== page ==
Egg Free Living

Food intolerances can have a significant impact on your health and wellbeing. Symptoms may take hours or even days to appear, making it very difficult to pin-point the problem food. Some people may suspect there is a food intolerance, others just simply feel exhausted, flat, depressed and bloated with no idea why or what to do about it. 

 

If you've reached this page then you now have some answers to where your symptoms are coming from and have been advised your body is currently reacting to eggs. This may be a challenge for some to come to terms with, it is often our favourite foods that we react to most. However remember that these changes are temporary, we need to repair your digestive system and rebalance your immune system. This is done by first removing your problem foods, then we work on restoring health and aiming to reverse your intolerances by working on the underlying factors causing your intolerances.

 

If your results have shown a moderate or severe reaction to eggs, then it is recommended that you avoid all foods that contain eggs for 3 months while following the recovery program.

 

Eggs are an excellent source of protein and provide significant amounts of calcium, iron, zinc and B vitamins. However, eggs are not an essential part of your diet as there are many other commonly consumed foods that provide equivalent nutritional value.

 

 

 

 

Foods to avoid

Eggs can be found in many foods such as:

  • Omelettes, quiches

  • Cakes, biscuits, sweets, meringues, ice-cream, custard

  • Steamed pudding, pancakes, crepes, cheesecakes, pavlova, crème caramel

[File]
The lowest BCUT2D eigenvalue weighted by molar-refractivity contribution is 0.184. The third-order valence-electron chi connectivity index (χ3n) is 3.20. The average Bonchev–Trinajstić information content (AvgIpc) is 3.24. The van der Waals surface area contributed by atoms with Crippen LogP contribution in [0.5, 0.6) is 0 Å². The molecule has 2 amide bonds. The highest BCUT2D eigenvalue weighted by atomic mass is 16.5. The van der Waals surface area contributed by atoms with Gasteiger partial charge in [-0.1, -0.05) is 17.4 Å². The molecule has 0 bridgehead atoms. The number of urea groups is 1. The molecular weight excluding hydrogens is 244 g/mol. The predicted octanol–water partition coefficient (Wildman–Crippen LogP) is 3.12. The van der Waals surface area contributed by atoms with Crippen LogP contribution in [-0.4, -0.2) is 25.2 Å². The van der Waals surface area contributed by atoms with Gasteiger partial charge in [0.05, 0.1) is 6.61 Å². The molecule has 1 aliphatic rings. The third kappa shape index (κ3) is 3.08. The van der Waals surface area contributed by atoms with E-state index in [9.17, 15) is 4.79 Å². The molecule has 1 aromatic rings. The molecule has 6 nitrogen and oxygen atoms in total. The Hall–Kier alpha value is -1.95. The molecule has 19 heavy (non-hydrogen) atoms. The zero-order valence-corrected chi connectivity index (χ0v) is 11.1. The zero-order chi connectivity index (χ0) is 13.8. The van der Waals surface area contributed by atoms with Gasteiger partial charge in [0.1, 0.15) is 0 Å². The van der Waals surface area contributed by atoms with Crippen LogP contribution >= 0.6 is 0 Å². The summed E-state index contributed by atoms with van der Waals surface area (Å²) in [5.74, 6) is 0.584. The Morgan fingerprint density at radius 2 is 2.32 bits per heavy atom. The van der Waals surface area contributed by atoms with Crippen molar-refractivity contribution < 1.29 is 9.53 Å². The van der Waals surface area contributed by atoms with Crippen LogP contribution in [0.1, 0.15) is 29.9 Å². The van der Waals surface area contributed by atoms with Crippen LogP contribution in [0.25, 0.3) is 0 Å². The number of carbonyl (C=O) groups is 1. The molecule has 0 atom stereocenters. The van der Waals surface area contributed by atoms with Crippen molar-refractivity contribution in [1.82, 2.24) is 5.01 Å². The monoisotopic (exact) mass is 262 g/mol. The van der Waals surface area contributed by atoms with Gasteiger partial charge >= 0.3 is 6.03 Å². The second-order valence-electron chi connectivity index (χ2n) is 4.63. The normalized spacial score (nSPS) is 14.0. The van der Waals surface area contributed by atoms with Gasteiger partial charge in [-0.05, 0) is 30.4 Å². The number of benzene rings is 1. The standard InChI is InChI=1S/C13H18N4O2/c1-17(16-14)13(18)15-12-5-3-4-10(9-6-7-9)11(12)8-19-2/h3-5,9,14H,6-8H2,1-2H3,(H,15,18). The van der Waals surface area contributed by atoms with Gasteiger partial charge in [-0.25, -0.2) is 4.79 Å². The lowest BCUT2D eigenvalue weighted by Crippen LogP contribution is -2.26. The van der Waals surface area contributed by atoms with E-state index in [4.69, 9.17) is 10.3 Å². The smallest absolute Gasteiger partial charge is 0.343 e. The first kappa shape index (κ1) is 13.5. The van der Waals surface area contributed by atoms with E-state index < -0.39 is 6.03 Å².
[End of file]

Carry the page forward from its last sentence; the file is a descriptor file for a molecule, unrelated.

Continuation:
• Pasta, noodles

  • Chinese rice and soups, some sushi

  • Yorkshire puddings, anything coated in batter, some foods coated in breadcrumbs

  • Mayonnaise, hollandaise sauce, tartar sauce, horseradish sauce, lemon curd, salad dressings 

  • Scotch eggs, gala pie, hash browns, some potato products, ready meals

  • Fresh bakery goods may not be labelled so check the ingredients with the baker

 

Note: There are many foods that contain eggs and it is important to always read the food ingredient labels carefully before purchase.

Foods to avoid

What to look for (and avoid) on food ingredient labels:

• Albumin         • Egg powder          • Egg protein

• Egg white       • Egg yolk                • Dried egg

• Frozen egg     • Globulin                • Livetin

• Ovalbumin     • Ovaglobulin          • Ovamucin

• Ovovitellin      • Pasteurised egg   • Vitellin

 There are many foods that can be used as a substitute to egg that will provide variety to your meals and essential

nutrients. Eggs perform a different function in different dishes, so you may need a different egg substitute, depending on the dish:-

  • As a leavening/raising agent – in a cake, for example, the eggs serve as a leavening/raising agent, helping tomake the cake light and fluffy.

  • As a binder – in baked goods such as biscuits, cookies and muffins, the eggs add moisture and bind all ingredients together.

  • As main part of dish – if you're looking to substitute eggs in a quiche or a mayonnaise, where eggs are a major part of the dish, then tofu is a good alternative to mimic the consistency of the eggs. 

 

As a general rule, the fewer eggs a recipe calls for, the easier they will be to substitute. So, for example if a biscuit/cookie recipe calls for one egg, using an egg substitute will work much better than in a recipe that requires three or four eggs. It is also necessary to consider how the substitute will affect the overall taste of the finished dish. Bananas, for example, may add a welcome hint of fruity sweetness to pancakes and cookies, but may not be a good idea in casseroles or other savoury dishes!